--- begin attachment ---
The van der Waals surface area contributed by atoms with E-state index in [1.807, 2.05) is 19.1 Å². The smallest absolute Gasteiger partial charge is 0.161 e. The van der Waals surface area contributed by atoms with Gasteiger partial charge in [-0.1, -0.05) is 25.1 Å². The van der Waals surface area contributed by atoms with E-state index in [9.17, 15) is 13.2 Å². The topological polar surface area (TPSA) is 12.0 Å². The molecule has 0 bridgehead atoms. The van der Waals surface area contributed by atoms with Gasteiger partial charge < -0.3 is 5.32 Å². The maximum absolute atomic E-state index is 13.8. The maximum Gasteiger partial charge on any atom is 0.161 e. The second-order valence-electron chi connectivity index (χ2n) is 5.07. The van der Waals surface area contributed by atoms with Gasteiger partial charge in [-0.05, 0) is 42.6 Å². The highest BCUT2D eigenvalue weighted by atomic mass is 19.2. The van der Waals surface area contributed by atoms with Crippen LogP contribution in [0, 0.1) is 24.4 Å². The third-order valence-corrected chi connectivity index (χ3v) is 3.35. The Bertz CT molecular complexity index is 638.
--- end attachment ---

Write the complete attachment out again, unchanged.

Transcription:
The van der Waals surface area contributed by atoms with E-state index in [1.807, 2.05) is 19.1 Å². The smallest absolute Gasteiger partial charge is 0.161 e. The van der Waals surface area contributed by atoms with Gasteiger partial charge in [-0.1, -0.05) is 25.1 Å². The van der Waals surface area contributed by atoms with E-state index in [9.17, 15) is 13.2 Å². The topological polar surface area (TPSA) is 12.0 Å². The molecule has 0 bridgehead atoms. The van der Waals surface area contributed by atoms with Gasteiger partial charge < -0.3 is 5.32 Å². The maximum absolute atomic E-state index is 13.8. The maximum Gasteiger partial charge on any atom is 0.161 e. The second-order valence-electron chi connectivity index (χ2n) is 5.07. The van der Waals surface area contributed by atoms with Gasteiger partial charge in [-0.05, 0) is 42.6 Å². The highest BCUT2D eigenvalue weighted by atomic mass is 19.2. The van der Waals surface area contributed by atoms with Crippen LogP contribution in [0, 0.1) is 24.4 Å². The third-order valence-corrected chi connectivity index (χ3v) is 3.35. The Bertz CT molecular complexity index is 638.